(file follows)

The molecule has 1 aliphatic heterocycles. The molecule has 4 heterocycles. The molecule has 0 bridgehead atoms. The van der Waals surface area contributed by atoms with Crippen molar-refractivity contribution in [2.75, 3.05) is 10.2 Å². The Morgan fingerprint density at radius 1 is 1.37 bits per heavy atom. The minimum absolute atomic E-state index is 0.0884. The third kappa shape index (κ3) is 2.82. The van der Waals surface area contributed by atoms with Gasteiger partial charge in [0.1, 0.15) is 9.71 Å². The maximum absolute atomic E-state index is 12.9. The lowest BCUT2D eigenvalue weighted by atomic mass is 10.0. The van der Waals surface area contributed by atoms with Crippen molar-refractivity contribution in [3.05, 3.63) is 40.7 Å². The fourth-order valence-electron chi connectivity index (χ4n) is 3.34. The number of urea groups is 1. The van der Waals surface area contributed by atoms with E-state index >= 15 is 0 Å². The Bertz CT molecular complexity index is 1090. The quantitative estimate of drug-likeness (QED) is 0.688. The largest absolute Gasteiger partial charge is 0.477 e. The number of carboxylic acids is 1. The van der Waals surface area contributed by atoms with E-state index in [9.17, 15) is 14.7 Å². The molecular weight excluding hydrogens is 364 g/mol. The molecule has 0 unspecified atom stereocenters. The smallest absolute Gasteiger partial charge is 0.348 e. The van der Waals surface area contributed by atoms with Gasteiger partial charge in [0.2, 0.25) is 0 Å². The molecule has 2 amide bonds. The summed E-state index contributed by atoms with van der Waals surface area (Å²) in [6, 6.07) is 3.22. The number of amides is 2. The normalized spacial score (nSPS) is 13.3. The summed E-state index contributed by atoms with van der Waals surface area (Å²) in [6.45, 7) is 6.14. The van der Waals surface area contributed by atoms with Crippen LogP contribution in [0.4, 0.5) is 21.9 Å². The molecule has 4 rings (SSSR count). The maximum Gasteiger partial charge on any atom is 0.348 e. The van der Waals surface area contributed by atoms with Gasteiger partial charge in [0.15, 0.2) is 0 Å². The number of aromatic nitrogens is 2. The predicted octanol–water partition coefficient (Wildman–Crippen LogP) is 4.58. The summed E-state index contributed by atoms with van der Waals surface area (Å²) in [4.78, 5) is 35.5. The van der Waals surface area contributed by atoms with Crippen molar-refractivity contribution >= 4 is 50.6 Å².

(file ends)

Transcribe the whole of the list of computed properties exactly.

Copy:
The molecule has 1 aliphatic heterocycles. The molecule has 4 heterocycles. The molecule has 0 bridgehead atoms. The van der Waals surface area contributed by atoms with Crippen molar-refractivity contribution in [2.75, 3.05) is 10.2 Å². The Morgan fingerprint density at radius 1 is 1.37 bits per heavy atom. The minimum absolute atomic E-state index is 0.0884. The third kappa shape index (κ3) is 2.82. The van der Waals surface area contributed by atoms with Gasteiger partial charge in [0.1, 0.15) is 9.71 Å². The maximum absolute atomic E-state index is 12.9. The lowest BCUT2D eigenvalue weighted by atomic mass is 10.0. The van der Waals surface area contributed by atoms with Crippen molar-refractivity contribution in [3.05, 3.63) is 40.7 Å². The fourth-order valence-electron chi connectivity index (χ4n) is 3.34. The number of urea groups is 1. The van der Waals surface area contributed by atoms with E-state index >= 15 is 0 Å². The Bertz CT molecular complexity index is 1090. The quantitative estimate of drug-likeness (QED) is 0.688. The largest absolute Gasteiger partial charge is 0.477 e. The number of carboxylic acids is 1. The van der Waals surface area contributed by atoms with E-state index in [9.17, 15) is 14.7 Å². The molecular weight excluding hydrogens is 364 g/mol. The molecule has 0 unspecified atom stereocenters. The smallest absolute Gasteiger partial charge is 0.348 e. The van der Waals surface area contributed by atoms with Gasteiger partial charge in [0.2, 0.25) is 0 Å². The molecule has 2 amide bonds. The summed E-state index contributed by atoms with van der Waals surface area (Å²) in [6, 6.07) is 3.22. The number of amides is 2. The normalized spacial score (nSPS) is 13.3. The summed E-state index contributed by atoms with van der Waals surface area (Å²) in [6.45, 7) is 6.14. The van der Waals surface area contributed by atoms with Crippen LogP contribution in [0.4, 0.5) is 21.9 Å². The molecule has 4 rings (SSSR count). The maximum Gasteiger partial charge on any atom is 0.348 e. The van der Waals surface area contributed by atoms with Gasteiger partial charge in [0.15, 0.2) is 0 Å². The number of aromatic nitrogens is 2. The predicted octanol–water partition coefficient (Wildman–Crippen LogP) is 4.58. The summed E-state index contributed by atoms with van der Waals surface area (Å²) in [4.78, 5) is 35.5. The van der Waals surface area contributed by atoms with Crippen molar-refractivity contribution >= 4 is 50.6 Å².